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    Evaluation of Bearing Steels Produced by Powder Metallurgy Process

    Published: 01 January 1993

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    A variety of steel powders for bearing applications, such as high-speed tool steel, M50 and 440C steels, etc., prepared through vacuum induction melting (VIM) and inert gas atomizer were canned and consolidated by hot extrusion to bars for specimens used in this experiment.

    The carbide sizes of the extruded materials through powder metallurgy (P/M) route were extremely fine as compared to ingot metallurgy (I/M) materials. Nonmetallic inclusions were finely dispersed and the materials were rated to have good cleanliness per ASTM E 45-85 (Method A), Practice for Determining the Inclusion Content of Steel.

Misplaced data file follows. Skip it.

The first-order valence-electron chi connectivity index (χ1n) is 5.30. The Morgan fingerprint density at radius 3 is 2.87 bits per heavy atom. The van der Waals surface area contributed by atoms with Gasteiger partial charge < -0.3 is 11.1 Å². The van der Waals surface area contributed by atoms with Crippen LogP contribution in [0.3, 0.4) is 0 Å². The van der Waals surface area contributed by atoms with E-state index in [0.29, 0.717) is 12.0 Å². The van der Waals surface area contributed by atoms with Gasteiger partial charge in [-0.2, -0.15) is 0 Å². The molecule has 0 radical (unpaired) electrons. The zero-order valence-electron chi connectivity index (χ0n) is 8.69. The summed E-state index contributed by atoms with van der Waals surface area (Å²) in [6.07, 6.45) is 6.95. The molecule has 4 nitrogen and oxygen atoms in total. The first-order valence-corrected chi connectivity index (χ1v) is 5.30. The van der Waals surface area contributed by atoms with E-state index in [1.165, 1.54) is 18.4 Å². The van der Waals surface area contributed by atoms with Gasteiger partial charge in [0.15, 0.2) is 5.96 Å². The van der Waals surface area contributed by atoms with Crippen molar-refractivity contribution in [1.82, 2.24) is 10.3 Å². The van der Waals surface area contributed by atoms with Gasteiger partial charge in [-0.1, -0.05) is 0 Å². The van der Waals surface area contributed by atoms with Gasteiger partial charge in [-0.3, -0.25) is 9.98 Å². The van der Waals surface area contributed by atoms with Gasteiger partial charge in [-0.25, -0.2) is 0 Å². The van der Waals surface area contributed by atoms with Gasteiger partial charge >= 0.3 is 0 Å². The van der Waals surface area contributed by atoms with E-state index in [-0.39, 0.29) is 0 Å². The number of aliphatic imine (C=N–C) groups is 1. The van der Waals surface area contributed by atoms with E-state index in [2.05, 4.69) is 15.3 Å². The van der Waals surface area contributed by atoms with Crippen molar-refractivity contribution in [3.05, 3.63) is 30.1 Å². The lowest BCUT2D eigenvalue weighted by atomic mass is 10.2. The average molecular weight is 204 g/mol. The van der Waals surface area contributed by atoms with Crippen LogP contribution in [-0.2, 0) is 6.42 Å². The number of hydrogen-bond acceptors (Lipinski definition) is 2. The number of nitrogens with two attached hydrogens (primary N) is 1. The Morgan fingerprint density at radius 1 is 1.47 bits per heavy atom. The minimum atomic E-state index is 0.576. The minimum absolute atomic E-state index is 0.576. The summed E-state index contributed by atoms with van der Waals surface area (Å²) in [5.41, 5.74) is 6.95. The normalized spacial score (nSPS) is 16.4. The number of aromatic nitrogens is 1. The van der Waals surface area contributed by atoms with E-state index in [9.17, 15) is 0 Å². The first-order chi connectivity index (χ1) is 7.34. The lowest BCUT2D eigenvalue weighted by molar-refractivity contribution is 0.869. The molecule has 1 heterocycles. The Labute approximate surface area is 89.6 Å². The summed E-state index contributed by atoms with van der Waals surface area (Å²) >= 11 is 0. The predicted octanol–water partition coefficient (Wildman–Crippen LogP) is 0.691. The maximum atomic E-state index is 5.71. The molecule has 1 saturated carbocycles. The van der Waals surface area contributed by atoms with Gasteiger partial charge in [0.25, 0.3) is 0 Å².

It is found that lower hardening temperature for P/M materials, with finer carbides that dissolve to the matrix rapidly, can produce hardness comparable to one of I/M materials quenched from a standard temperature. P/M materials, in addition, show significantly better impact values and bending fracture strength than I/M materials due to finer carbides and inclusions.

    The rolling contact fatigue test results of M50 steel revealed that fatigue life of P/M materials is comparable to the highest class of life obtained in the same grade of I/M materials. Also, flaking leading to extremely short life, which is sometimes encountered in I/M materials, did not occur in P/M materials.


    powder metallurgy, bearing steel, 440C, M50 and 52100 steels, rotating bending fatigue, rolling contact fatigue, heat treatment

    Author Information:

    Tsubota, K
    General manager, Technological Research Laboratory, Sanyo Special Steel Co., Ltd., Himeji,

    Committee/Subcommittee: A01.28

    DOI: 10.1520/STP24827S